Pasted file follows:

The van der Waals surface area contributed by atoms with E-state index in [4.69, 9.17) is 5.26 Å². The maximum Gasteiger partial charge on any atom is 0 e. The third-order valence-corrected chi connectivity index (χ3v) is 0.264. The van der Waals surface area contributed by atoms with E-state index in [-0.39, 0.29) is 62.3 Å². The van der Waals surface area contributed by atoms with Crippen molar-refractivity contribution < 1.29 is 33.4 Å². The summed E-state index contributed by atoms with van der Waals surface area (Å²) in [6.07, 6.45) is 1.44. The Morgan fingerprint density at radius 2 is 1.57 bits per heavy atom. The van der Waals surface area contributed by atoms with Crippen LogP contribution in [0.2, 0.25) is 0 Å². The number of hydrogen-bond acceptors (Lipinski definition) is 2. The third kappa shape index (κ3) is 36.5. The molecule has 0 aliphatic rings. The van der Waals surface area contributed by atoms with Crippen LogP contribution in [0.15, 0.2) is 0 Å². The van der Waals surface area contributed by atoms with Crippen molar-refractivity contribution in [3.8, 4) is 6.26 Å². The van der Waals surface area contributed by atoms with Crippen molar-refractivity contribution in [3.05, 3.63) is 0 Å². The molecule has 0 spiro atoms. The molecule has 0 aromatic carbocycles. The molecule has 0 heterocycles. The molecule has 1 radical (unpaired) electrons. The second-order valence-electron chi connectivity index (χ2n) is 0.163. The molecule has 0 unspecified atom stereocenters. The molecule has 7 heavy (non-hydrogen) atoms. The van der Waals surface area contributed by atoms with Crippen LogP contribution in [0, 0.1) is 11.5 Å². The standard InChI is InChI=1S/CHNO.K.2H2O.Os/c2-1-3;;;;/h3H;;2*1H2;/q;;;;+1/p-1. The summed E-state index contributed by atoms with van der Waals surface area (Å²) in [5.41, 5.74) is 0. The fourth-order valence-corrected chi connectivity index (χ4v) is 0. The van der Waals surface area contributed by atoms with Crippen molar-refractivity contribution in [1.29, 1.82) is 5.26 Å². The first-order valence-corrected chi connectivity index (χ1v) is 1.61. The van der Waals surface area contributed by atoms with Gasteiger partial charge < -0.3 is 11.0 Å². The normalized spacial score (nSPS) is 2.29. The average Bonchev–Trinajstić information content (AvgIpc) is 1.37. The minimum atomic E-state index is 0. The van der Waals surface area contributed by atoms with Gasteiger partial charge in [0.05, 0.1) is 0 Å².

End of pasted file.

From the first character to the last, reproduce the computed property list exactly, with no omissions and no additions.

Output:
The van der Waals surface area contributed by atoms with E-state index in [4.69, 9.17) is 5.26 Å². The maximum Gasteiger partial charge on any atom is 0 e. The third-order valence-corrected chi connectivity index (χ3v) is 0.264. The van der Waals surface area contributed by atoms with E-state index in [-0.39, 0.29) is 62.3 Å². The van der Waals surface area contributed by atoms with Crippen molar-refractivity contribution < 1.29 is 33.4 Å². The summed E-state index contributed by atoms with van der Waals surface area (Å²) in [6.07, 6.45) is 1.44. The Morgan fingerprint density at radius 2 is 1.57 bits per heavy atom. The van der Waals surface area contributed by atoms with Crippen LogP contribution in [0.2, 0.25) is 0 Å². The number of hydrogen-bond acceptors (Lipinski definition) is 2. The third kappa shape index (κ3) is 36.5. The molecule has 0 aliphatic rings. The van der Waals surface area contributed by atoms with Crippen LogP contribution in [0.15, 0.2) is 0 Å². The van der Waals surface area contributed by atoms with Crippen molar-refractivity contribution in [3.8, 4) is 6.26 Å². The van der Waals surface area contributed by atoms with Crippen molar-refractivity contribution in [3.05, 3.63) is 0 Å². The molecule has 0 spiro atoms. The molecule has 0 aromatic carbocycles. The molecule has 0 heterocycles. The molecule has 1 radical (unpaired) electrons. The second-order valence-electron chi connectivity index (χ2n) is 0.163. The molecule has 0 unspecified atom stereocenters. The molecule has 7 heavy (non-hydrogen) atoms. The van der Waals surface area contributed by atoms with Crippen LogP contribution in [0, 0.1) is 11.5 Å². The standard InChI is InChI=1S/CHNO.K.2H2O.Os/c2-1-3;;;;/h3H;;2*1H2;/q;;;;+1/p-1. The summed E-state index contributed by atoms with van der Waals surface area (Å²) in [5.41, 5.74) is 0. The fourth-order valence-corrected chi connectivity index (χ4v) is 0. The van der Waals surface area contributed by atoms with Crippen molar-refractivity contribution in [1.29, 1.82) is 5.26 Å². The first-order valence-corrected chi connectivity index (χ1v) is 1.61. The van der Waals surface area contributed by atoms with Gasteiger partial charge < -0.3 is 11.0 Å². The normalized spacial score (nSPS) is 2.29. The average Bonchev–Trinajstić information content (AvgIpc) is 1.37. The minimum atomic E-state index is 0. The van der Waals surface area contributed by atoms with Gasteiger partial charge in [0.05, 0.1) is 0 Å².